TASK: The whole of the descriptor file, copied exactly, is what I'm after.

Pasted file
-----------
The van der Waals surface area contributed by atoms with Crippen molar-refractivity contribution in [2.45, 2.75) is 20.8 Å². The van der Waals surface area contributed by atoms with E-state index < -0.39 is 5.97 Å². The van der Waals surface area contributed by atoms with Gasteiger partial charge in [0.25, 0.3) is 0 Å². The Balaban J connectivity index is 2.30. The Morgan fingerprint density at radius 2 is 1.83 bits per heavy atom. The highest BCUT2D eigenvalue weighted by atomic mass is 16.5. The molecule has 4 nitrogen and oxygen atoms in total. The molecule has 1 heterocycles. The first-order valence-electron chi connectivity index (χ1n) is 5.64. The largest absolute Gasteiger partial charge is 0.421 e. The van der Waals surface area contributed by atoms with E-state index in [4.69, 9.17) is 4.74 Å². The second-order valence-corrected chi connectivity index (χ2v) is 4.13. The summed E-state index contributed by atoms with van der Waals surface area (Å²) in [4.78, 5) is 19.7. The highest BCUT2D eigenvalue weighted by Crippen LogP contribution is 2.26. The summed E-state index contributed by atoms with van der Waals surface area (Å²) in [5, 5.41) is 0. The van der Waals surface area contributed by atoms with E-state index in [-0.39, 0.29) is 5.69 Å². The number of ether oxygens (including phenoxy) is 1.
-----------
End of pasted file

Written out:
The van der Waals surface area contributed by atoms with Crippen molar-refractivity contribution in [2.45, 2.75) is 20.8 Å². The van der Waals surface area contributed by atoms with E-state index < -0.39 is 5.97 Å². The van der Waals surface area contributed by atoms with Gasteiger partial charge in [0.25, 0.3) is 0 Å². The Balaban J connectivity index is 2.30. The Morgan fingerprint density at radius 2 is 1.83 bits per heavy atom. The highest BCUT2D eigenvalue weighted by atomic mass is 16.5. The molecule has 4 nitrogen and oxygen atoms in total. The molecule has 1 heterocycles. The first-order valence-electron chi connectivity index (χ1n) is 5.64. The largest absolute Gasteiger partial charge is 0.421 e. The van der Waals surface area contributed by atoms with E-state index in [4.69, 9.17) is 4.74 Å². The second-order valence-corrected chi connectivity index (χ2v) is 4.13. The summed E-state index contributed by atoms with van der Waals surface area (Å²) in [4.78, 5) is 19.7. The highest BCUT2D eigenvalue weighted by Crippen LogP contribution is 2.26. The summed E-state index contributed by atoms with van der Waals surface area (Å²) in [5, 5.41) is 0. The van der Waals surface area contributed by atoms with E-state index in [-0.39, 0.29) is 5.69 Å². The number of ether oxygens (including phenoxy) is 1.